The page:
Unquestionably, this was a trip of a lifetime for me. I simply cannot fully express my gratitude to all who made this possible, nor can I possibly list everyone who deserves credit. But, I must name a few.

Mark Lindenbaum, who got this all to happen. Thanks, Mark.

First, my deepest gratitude to Mark Lindenbaum for many years of good friendship and collaboration and the warm hospitality I have always received from him and Margaret. Adding the Amici Americani to the Staffolo Band’s music festival was Mark’s idea, and it was he who brought me on board to play, conduct, and have my music featured at the festival. I also thank the rest of the Amici  Tom Hyde, Tyler Morse, and John Monroe – for their friendship and musicianship over many years and in Staffolo.

Many people worked long hours on the Italian side of things to make this year’s festival the great success that it was. Staffolo Band President Simona Bastari met me at the Jesi train station and deserves much credit. Accompanying her was band Secretary Damiano Cerioni, who is clearly a mover and shaker. He gets things done! And the band is full of hardworking planners and doers, including Vice President Patrizio Bianchi, Second Vice President Massimiliano Scortichini, Stefano Aquilanti, Italo Meschini, Matthia Zepponi, Sofia Sassaroli, Guido Mercanti, and others. The Staffolo City Band’s conductor, Maestro Samuele Faini, was a most gracious and helpful host. Staffolo Mayor Patrizia Rosini’s support was clearly essential. Thank you, Patrizia.

Ray and Mirko Donninelli. Gracie, Mirko!

And I could hardly have functioned as a conductor without the able assistance of young hornist Mirko Donninelli, who translated for me with enthusiasm and excellence and who enabled me by week’s end to conduct a rehearsal in Italian, more or less.

More of Italy
Having not visited Italy before, I extended my trip to include research visits to Milan, Varenna, Florence, Rome, and Venice. Traveling on my own, I visited many museums and churches. Images of trumpets and trumpeters may often be found in art from the Renaissance forward, and there is no better place on earth to study the Renaissance than in Italy.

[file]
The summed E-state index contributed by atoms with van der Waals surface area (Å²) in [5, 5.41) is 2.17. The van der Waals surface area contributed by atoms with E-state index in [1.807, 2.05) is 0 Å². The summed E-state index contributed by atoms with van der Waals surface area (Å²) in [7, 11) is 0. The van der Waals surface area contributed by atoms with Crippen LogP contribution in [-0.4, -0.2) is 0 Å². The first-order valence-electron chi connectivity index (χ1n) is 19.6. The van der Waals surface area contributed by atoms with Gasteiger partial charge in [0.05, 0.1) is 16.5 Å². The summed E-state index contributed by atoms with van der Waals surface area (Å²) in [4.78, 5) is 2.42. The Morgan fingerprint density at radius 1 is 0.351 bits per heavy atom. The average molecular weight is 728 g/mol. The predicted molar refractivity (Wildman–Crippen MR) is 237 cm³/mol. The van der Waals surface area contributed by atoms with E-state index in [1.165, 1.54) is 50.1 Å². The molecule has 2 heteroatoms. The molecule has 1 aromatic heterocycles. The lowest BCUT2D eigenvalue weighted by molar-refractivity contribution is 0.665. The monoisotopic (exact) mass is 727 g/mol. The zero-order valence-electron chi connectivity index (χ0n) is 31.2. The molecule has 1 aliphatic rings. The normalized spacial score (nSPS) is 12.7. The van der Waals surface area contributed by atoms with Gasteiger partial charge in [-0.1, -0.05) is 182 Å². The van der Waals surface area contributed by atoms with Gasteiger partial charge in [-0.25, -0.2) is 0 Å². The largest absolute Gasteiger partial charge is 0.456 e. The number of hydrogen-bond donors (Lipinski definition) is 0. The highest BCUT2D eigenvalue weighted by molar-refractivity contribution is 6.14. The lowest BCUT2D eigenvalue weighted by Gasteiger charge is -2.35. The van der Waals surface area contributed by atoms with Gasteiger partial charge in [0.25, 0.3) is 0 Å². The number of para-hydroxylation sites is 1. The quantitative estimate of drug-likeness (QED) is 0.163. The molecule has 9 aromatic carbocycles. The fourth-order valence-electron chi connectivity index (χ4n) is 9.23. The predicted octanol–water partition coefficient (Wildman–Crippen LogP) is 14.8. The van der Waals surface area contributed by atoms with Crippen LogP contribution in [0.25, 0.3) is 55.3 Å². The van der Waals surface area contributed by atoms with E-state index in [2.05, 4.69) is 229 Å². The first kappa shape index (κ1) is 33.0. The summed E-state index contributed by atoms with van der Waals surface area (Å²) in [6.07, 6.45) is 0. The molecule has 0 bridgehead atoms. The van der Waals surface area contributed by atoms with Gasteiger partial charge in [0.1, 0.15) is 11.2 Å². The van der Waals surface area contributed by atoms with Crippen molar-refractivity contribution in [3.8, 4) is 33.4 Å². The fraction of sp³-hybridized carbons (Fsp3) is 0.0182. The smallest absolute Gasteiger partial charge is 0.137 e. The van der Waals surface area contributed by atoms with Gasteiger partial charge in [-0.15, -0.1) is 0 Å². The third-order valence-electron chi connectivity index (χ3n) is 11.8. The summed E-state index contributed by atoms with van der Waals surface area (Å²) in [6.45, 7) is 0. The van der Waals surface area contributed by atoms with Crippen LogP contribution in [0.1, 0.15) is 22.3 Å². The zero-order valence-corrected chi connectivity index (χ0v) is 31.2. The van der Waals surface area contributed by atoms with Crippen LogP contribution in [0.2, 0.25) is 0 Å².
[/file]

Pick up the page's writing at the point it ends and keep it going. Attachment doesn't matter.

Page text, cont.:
My composition, Italian Postcards for brass quintet (or septet), was composed many years ago, long before I ever set foot on Italian soil. With a trip planned to Italy, it was natural for me to visit the three cities which figure prominently in Italian Postcards: Rome, Venice, and Milan. I am happy to report that all three cities sound just exactly like I composed them! The following are a few of my trip photos.

Brass instruments at Sforza Castle.

Nabucco costumes in the Teatro alla Scala Museum.

Milans famed Galleria Vittorio Emanuele II.

Beautiful Varenna on Lake Como.

The Galleria dellAccademia in Florence has a few brass instruments,
in addition to Michelangelos great David.

I finally experience Roma. Sunrise at the Colosseum.

Rehearsing the Staffolo City Band. Good times!

The horns.

The trombones.

The trumpets.

The tubas, Number One!

The saxes.

Italo, anchor of the percussion section.

The church acoustics were perfect for a little unaccompanied trumpet.

The Amici cross a road on the way to the concert.

Amici at the great gate of Staffolo.

Amici sound check in the piazza.

Matthia Zepponi, the Staffolo bands excellent first trumpeter, plays a solo.

Staffolo City Band Maestro Samuele Faini and event planner Damiano Cerioni.

Band president Simona Bastari, Mark Lindenbaum (whose idea this all was),
and the man who gets things done, Damiano Cerioni.

My favorite photo of all: Staffolos band and audience on a beautiful night,
in the historic piazza, enjoying a concert of music among friends, new and old.

Inside St. Mark’s basilica in Venice. This is where the antiphonal music of Andrea
and Giovanni Gabrieli was first performed. You can see the walkways atop the
first-floor arches that ancient musicians used to access positions in the balconies.

In a sense, an experience like this never really ends. I will ponder and reflect on the things I saw and the people I met for many years to come. New friendships will continue. New blooms may grow on this plant which began years ago as a seed in the thought of Mark Lindenbaum. New music is forthcoming that may delight and endure. And so on. I am not the same man who boarded a jet in June to travel to Italy for the first time. I am enriched and blessed. Even the world, if only a little, is a changed and better place.

This blog post, however, must end. I hope my amici, both Americani and Staffolani, will feel free to respond below and keep in touch.